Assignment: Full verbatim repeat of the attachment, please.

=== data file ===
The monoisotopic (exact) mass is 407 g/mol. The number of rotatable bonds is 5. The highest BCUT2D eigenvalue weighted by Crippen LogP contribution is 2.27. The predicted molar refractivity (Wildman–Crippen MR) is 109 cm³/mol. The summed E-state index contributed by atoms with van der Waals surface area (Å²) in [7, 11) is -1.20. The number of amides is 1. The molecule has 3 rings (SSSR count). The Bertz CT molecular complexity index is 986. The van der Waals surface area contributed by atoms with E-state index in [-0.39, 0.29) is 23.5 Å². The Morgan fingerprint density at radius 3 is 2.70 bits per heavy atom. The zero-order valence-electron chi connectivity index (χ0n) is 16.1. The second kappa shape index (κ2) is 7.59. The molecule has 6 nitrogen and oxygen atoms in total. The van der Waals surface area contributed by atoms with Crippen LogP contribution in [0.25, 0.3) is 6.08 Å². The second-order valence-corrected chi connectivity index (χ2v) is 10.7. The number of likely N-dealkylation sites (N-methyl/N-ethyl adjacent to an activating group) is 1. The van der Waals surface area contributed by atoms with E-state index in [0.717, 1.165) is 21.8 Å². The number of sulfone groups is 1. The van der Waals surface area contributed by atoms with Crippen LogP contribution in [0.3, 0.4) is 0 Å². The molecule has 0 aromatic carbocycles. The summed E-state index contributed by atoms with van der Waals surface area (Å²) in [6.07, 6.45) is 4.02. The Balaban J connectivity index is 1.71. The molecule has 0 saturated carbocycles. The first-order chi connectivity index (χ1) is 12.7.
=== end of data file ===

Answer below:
The monoisotopic (exact) mass is 407 g/mol. The number of rotatable bonds is 5. The highest BCUT2D eigenvalue weighted by Crippen LogP contribution is 2.27. The predicted molar refractivity (Wildman–Crippen MR) is 109 cm³/mol. The summed E-state index contributed by atoms with van der Waals surface area (Å²) in [7, 11) is -1.20. The number of amides is 1. The molecule has 3 rings (SSSR count). The Bertz CT molecular complexity index is 986. The van der Waals surface area contributed by atoms with E-state index in [-0.39, 0.29) is 23.5 Å². The Morgan fingerprint density at radius 3 is 2.70 bits per heavy atom. The zero-order valence-electron chi connectivity index (χ0n) is 16.1. The second kappa shape index (κ2) is 7.59. The molecule has 6 nitrogen and oxygen atoms in total. The van der Waals surface area contributed by atoms with Crippen LogP contribution in [0.25, 0.3) is 6.08 Å². The second-order valence-corrected chi connectivity index (χ2v) is 10.7. The number of likely N-dealkylation sites (N-methyl/N-ethyl adjacent to an activating group) is 1. The van der Waals surface area contributed by atoms with E-state index in [0.717, 1.165) is 21.8 Å². The number of sulfone groups is 1. The van der Waals surface area contributed by atoms with Crippen LogP contribution in [0.3, 0.4) is 0 Å². The molecule has 0 aromatic carbocycles. The summed E-state index contributed by atoms with van der Waals surface area (Å²) in [6.07, 6.45) is 4.02. The Balaban J connectivity index is 1.71. The molecule has 0 saturated carbocycles. The first-order chi connectivity index (χ1) is 12.7.